'In we go, then,' he said, leaning past the young woman to give the door a push. A warm sweetness emanated from her too-close soft skin, which he tried to ignore as he held the door open, indicating she enter before him. With a slight hesitation she shot a quick look back up the corridor, then took a deep breath and walked into the classroom.
'I knew we were the first ones here,' she said, as he followed her. 'I help out up the hall in the DIY class and I can see when anyone goes by. I should've stayed there till the last minute.'
'Someone has to be first loser through the door.'
'Yup, that'd be me.'
Their voices sounded too loud in the empty classroom but he smiled at her, dazzled into forgetting he was trying to appear professional. He watched her, standing in the middle of the room gazing uncertainly at the rows of empty desks. A glorious willowy creature with mouth-watering lush curves and sun-kissed golden skin. Her perfect blonde hair smooth and glossy and flowing like liquid gold over her shoulders.
He swallowed hard, relieved when she turned away from him and headed towards the back row of desks, picking the one furthest from the whiteboard. Her knee bumped as she sat and the old, graffiti-scarred desk wobbled on uneven legs.
'Why sit so far away?' Dom asked, dumping his briefcase and discarding his jacket at the first available desk in the front row. Sweat trickled down the back of his neck and he resisted the urge, again, to loosen his tie. He might have grown up here in Auckland, but he'd been away so long he'd forgotten how humid the summers were.
'I prefer the back,' she said in a tight voice. 'I always sat in the back row at school.'
'And how did that work out?' He tried to keep his tone neutral.
She flinched. 'What do you think? I'm twenty-five years old and I'm sitting in a crusty old classroom, on a beautiful sunny day, talking to a guy being strangled by his own boring tie. I should be anywhere but here.'
Dom couldn't help but stare down at the tie Janine had given him for his last birthday. It was his standard work tie. Blue silk, by the feel of it. He wore it to the university with a jacket. Usually his navy jacket. Blue tie, navy jacket. Janine had said that worked.
But Janine had said a lot of things. Most of which he chose to forget.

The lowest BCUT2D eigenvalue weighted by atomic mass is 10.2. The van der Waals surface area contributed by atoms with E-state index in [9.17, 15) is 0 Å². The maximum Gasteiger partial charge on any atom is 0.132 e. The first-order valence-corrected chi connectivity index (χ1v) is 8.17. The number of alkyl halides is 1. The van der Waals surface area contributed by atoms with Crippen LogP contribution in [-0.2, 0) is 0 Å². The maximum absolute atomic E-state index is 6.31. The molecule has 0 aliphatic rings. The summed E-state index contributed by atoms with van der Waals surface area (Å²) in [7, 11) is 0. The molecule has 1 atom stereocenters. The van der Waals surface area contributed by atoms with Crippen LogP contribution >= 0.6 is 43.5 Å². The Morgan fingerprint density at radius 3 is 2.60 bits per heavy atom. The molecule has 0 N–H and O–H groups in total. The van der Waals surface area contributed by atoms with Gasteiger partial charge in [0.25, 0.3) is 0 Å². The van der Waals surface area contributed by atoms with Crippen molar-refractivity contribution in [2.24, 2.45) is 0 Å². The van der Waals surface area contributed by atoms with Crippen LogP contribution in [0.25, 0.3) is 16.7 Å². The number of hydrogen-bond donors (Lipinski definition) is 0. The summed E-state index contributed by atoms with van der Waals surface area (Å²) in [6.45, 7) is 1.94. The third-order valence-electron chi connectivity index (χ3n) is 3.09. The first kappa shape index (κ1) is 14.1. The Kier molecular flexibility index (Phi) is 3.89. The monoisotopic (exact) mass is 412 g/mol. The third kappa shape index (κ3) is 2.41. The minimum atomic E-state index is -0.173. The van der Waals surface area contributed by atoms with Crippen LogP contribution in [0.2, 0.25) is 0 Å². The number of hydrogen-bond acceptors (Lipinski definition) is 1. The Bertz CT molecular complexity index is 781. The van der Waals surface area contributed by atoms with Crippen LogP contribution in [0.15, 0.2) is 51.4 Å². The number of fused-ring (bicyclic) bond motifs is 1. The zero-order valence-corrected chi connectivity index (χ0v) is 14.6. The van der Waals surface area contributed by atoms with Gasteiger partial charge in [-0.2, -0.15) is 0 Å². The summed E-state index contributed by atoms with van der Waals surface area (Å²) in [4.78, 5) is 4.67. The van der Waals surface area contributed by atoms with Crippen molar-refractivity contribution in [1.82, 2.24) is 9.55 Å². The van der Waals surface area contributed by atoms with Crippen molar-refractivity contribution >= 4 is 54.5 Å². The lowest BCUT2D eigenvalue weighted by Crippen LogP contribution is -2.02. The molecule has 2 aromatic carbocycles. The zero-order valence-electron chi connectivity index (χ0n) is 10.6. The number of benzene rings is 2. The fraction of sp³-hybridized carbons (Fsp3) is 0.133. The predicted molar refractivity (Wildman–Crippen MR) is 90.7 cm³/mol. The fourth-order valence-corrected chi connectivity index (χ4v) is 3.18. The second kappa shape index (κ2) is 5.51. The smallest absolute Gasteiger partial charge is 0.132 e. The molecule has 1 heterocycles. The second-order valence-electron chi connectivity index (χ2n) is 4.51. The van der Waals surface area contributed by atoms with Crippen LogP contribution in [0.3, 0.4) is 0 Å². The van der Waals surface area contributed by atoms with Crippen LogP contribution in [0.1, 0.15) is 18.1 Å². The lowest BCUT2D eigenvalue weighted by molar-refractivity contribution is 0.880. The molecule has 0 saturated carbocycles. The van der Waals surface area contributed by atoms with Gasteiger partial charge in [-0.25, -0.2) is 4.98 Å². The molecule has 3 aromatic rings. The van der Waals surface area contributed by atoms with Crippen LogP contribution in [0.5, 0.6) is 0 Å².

The temptation to rip the tie from his neck and bin it must've been written all over his face. The woman was looking at him, her expression aghast.
'I'm sorry, that was awful. Just the thought of being a student again makes me feel like a bitchy fifteen-year old.' She was deathly pale, a visible sheen on her flawless skin, but she tried to laugh. 'There's nothing wrong with your tie. Did your mother buy it? It looks ... excellent quality.' She crossed, then uncrossed her endlessly long legs, flicked her hair and smiled, somehow managing to make each movement flow gracefully into the next. Dom couldn't help thinking her perfect body had a language of its own, but it was one he'd never have a hope of understanding.
Hot and baffled, he turned his attention to the window next to the whiteboard and snapped a latch open with a quick flick of the wrist, closing his eyes as a cool refreshing breeze wafted gently into the room. It was stifling being in the presence of this woman, who in mere minutes had filled him with such a rush of conflicting — arousing — thoughts his head was spinning.
Dom was saved from any further hellish interactions by the sound of footsteps stomping down the corridor and the bang of the classroom door opening. Eagerly, he turned away from his feigned interest in the window, and away from the alluring young woman sitting up the back and looked towards the shuffling group of newcomers.
'Come in and take a seat,' he said, picking up his briefcase again. He moved to the front of the classroom and placed his belongings on the teacher's desk. Skoolsux. The words carved on the table top were all the reminder he needed that he was teaching a simple community course to a small adult group of twenty and not presiding over two hundred students from behind an antique lectern in a London lecture theatre.
Oh well. He'd promised he'd do this thing and he had every intention of doing it properly. For his sister, if nothing else. He forced a smile onto his face.
'Sit wherever you like ... no need to hide in the back ... if we have to spend three days a week of our summer indoors we might as well make the best of it. Hopefully you can have some fun getting to know each other as well as picking up some business savvy.'